Westworld is revolutionary on many levels, but its most interesting achievement is its daring use of multiple languages — and how it’s getting English-speaking audiences accustomed to subtitles.
Westworld’s second season has been stunning, to say the least. The story has continued to expand in ways we never would have expected, and every new character we’ve been introduced to is making the show more complex and engaging.
The most eye-catching episodes, no doubt, have been the two that gave us a glimpse of surrounding park cultures we hadn’t seen before: in 2×05 “Akane No Mai,” we visited Shogun World and saw an episode that was almost entirely in Japanese, and in 2×08 “Kiksuya,” we learned the story of one of the Ghost Nation riders, almost entirely in Lakota.
It would have been easy for Westworld to make both these episodes in English, and explain the language away as a part of the parks; but that’s not what they did. Instead, viewers were forced to read subtitles when the characters were speaking, creating an unusual feeling of immersion in a different culture that is rare on Western television.
The fact is that most audiences in America simply aren’t used to having to read subtitles. With most mainstream movies and TV shows shying away from using more than a few lines of foreign (or indigenous) languages at a time, hearing, English-speaking audiences just don’t have to read subtitles to enjoy movies and shows.
This marks a very different experience from the rest of the world. Countries where English is not the main language are widely accustomed to subtitles, and though dubbed films and television are obviously more convenient, especially for people who aren’t able to read quickly, watching subtitled films is rapidly becoming the preferred way to enjoy movies.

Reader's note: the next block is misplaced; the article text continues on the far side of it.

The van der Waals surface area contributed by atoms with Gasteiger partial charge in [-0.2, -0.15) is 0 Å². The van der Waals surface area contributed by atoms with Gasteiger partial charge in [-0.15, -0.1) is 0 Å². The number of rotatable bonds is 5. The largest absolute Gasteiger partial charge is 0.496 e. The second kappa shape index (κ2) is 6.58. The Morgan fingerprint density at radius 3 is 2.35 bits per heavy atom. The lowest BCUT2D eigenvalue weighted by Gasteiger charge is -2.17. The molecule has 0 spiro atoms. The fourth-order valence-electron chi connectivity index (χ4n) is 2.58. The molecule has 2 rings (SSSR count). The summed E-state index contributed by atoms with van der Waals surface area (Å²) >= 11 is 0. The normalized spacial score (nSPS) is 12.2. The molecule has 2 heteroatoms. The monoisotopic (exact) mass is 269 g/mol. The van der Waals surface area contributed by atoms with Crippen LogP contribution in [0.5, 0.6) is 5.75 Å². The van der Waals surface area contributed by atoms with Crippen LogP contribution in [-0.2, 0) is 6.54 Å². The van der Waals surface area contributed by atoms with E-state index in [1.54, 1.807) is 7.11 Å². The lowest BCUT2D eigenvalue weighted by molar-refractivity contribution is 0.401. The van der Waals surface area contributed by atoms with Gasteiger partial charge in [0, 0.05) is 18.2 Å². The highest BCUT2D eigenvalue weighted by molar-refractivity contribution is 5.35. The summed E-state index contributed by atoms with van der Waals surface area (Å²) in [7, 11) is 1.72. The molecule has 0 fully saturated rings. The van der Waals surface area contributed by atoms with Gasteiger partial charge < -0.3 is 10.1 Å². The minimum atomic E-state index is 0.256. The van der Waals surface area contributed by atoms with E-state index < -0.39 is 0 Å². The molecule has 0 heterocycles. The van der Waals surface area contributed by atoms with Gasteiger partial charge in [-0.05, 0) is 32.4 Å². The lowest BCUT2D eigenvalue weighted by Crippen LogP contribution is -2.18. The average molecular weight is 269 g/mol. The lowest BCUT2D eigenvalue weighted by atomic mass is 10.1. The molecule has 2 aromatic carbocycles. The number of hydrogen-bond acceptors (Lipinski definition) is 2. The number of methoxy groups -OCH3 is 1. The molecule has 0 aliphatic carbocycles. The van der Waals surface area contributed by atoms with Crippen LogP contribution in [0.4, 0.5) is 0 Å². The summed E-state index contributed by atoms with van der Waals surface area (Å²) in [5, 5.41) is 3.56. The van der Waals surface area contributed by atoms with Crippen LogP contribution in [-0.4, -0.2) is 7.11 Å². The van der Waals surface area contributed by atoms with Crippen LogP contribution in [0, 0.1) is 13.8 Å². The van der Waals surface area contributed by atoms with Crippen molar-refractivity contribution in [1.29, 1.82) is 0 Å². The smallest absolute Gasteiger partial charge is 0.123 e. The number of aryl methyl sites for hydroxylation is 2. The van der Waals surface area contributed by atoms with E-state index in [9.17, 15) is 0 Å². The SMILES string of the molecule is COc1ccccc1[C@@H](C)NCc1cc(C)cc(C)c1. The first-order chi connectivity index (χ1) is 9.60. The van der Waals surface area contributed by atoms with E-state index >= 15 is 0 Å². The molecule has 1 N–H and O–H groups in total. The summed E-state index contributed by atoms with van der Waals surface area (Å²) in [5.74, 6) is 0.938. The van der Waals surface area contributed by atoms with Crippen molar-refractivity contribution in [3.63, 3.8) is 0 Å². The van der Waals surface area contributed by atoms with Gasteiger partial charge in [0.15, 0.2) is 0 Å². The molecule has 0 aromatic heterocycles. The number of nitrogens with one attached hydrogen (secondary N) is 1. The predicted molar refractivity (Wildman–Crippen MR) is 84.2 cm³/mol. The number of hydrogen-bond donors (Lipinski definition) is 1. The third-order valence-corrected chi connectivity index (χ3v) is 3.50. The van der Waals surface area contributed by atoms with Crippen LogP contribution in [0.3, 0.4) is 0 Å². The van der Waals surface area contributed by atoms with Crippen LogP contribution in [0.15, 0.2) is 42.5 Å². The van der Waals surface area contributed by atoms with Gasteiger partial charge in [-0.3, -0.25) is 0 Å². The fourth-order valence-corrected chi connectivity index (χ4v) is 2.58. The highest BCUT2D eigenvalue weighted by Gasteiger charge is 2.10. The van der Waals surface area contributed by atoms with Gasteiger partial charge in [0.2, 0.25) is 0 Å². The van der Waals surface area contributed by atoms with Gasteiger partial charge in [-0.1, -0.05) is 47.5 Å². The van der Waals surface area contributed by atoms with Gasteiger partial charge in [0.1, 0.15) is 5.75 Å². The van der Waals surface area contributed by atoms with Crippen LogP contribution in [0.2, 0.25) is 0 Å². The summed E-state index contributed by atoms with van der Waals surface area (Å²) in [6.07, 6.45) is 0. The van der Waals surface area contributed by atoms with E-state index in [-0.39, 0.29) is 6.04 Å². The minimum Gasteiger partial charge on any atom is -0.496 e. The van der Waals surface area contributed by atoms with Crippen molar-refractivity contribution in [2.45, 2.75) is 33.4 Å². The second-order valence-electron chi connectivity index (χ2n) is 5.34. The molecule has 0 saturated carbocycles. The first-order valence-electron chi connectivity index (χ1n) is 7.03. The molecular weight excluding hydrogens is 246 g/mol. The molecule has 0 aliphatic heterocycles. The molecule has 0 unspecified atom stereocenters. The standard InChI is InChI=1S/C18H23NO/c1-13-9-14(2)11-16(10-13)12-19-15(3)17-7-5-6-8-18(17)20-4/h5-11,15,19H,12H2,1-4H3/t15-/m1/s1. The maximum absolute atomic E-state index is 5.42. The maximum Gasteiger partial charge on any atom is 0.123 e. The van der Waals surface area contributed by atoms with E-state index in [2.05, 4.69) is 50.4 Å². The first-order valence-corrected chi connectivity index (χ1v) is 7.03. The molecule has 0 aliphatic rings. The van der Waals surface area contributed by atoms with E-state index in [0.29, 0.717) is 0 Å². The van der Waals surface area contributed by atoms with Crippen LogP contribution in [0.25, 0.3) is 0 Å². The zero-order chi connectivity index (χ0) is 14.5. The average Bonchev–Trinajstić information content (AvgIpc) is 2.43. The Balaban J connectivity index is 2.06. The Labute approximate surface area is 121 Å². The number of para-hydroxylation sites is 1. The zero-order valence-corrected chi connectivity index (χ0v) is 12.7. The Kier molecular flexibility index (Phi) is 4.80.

Many loyal movie and TV-watchers in South America, for example, prefer subbed over dubbed films for multiple reasons: they like to listen to the real voices of their favorite actors, they feel more immersed in the real sound of the film, and they use it as an opportunity to learn English themselves.
In many countries where multiple languages are spoken in one region, movie theaters will project subtitles in all languages. In the Baltics, for example, it’s common for a movie to be in English but have subtitles in both the local language and Russian, one on top of the other.
That’s not to say, of course, that there isn’t already a community of people in America that enjoys subtitled content in other languages. Anime fans have long been supporters of subtitles, and the rise in popularity of Korean, Turkish and Spanish entertainment is bringing more fans to the world of subtitles, whereas the custom of watching things in other languages might have once belonged only to indie foreign film critics.
But Westworld’s commitment to dedicating almost entire episodes to a language most of its fans won’t be able to understand is extremely daring. Television just doesn’t normally trust its audience enough to stick around when forced to watch an hour-long episode in Japanese or Lakota. Languages have mostly been used to add a touch of realism — or rather, “exoticism” — to a piece, perhaps with accents thrown in.
But as a show, Westworld has never compromised its complexity or realism for the sake of the viewer, which is why it’s so fascinating to watch. Its plot isn’t watered down for our sake, nor are things like violence or nudity hidden from our view for the sake of our sensibilities. Why, then, should they keep us in our comfort zones when it comes to language?
Making “Akane No Mai” entirely in Japanese and “Kiksuya” in Lakota, with actors who are fluent in both languages at the center, and the recurring actors speaking in a language unknown to them with practiced fluidity made this season of Westworld memorable in a way that transcends the show itself.
It’s proof that audiences in America and other English-speaking countries are becoming more and more comfortable with languages other than English, and that they’re willing to get used to reading subtitles if it means becoming more immersed in the show’s reality — which, at the end of the day, is our global reality.
Fans of shows like Westworld span much more than only English-speaking countries, and those fans’ only way of understanding the content of the show is to enjoy it through subtitles. By making these episodes in different languages, Westworld is allowing all audiences to finally enjoy different episodes from the same perspective… and allowing Japanese-speaking and Lakota-speaking fans to feel a little bit more connected to its world.
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